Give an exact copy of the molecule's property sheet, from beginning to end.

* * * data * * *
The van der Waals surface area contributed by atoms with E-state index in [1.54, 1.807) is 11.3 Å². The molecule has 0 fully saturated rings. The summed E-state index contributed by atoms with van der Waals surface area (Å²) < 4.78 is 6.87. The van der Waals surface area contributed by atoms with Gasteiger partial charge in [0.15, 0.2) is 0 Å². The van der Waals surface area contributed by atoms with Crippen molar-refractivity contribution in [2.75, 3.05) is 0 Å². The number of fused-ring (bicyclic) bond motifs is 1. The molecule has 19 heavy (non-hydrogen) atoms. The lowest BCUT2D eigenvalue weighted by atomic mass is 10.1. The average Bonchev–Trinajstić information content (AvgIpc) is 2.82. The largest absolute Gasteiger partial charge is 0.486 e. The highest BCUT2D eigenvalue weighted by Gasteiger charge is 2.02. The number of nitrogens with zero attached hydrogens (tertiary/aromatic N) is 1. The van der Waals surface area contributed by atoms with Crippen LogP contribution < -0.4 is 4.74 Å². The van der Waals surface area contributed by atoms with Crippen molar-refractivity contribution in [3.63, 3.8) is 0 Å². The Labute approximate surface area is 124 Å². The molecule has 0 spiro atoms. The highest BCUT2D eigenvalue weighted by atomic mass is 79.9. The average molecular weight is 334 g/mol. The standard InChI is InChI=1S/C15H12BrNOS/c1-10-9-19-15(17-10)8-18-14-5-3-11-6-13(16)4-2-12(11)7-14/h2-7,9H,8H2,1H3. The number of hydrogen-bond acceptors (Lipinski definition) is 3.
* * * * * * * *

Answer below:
The van der Waals surface area contributed by atoms with E-state index in [1.54, 1.807) is 11.3 Å². The molecule has 0 fully saturated rings. The summed E-state index contributed by atoms with van der Waals surface area (Å²) < 4.78 is 6.87. The van der Waals surface area contributed by atoms with Gasteiger partial charge in [0.15, 0.2) is 0 Å². The van der Waals surface area contributed by atoms with Crippen molar-refractivity contribution in [2.75, 3.05) is 0 Å². The number of fused-ring (bicyclic) bond motifs is 1. The molecule has 19 heavy (non-hydrogen) atoms. The lowest BCUT2D eigenvalue weighted by atomic mass is 10.1. The average Bonchev–Trinajstić information content (AvgIpc) is 2.82. The largest absolute Gasteiger partial charge is 0.486 e. The highest BCUT2D eigenvalue weighted by Gasteiger charge is 2.02. The number of nitrogens with zero attached hydrogens (tertiary/aromatic N) is 1. The van der Waals surface area contributed by atoms with Crippen LogP contribution < -0.4 is 4.74 Å². The van der Waals surface area contributed by atoms with Crippen molar-refractivity contribution in [3.63, 3.8) is 0 Å². The Labute approximate surface area is 124 Å². The molecule has 0 spiro atoms. The highest BCUT2D eigenvalue weighted by atomic mass is 79.9. The average molecular weight is 334 g/mol. The standard InChI is InChI=1S/C15H12BrNOS/c1-10-9-19-15(17-10)8-18-14-5-3-11-6-13(16)4-2-12(11)7-14/h2-7,9H,8H2,1H3. The number of hydrogen-bond acceptors (Lipinski definition) is 3.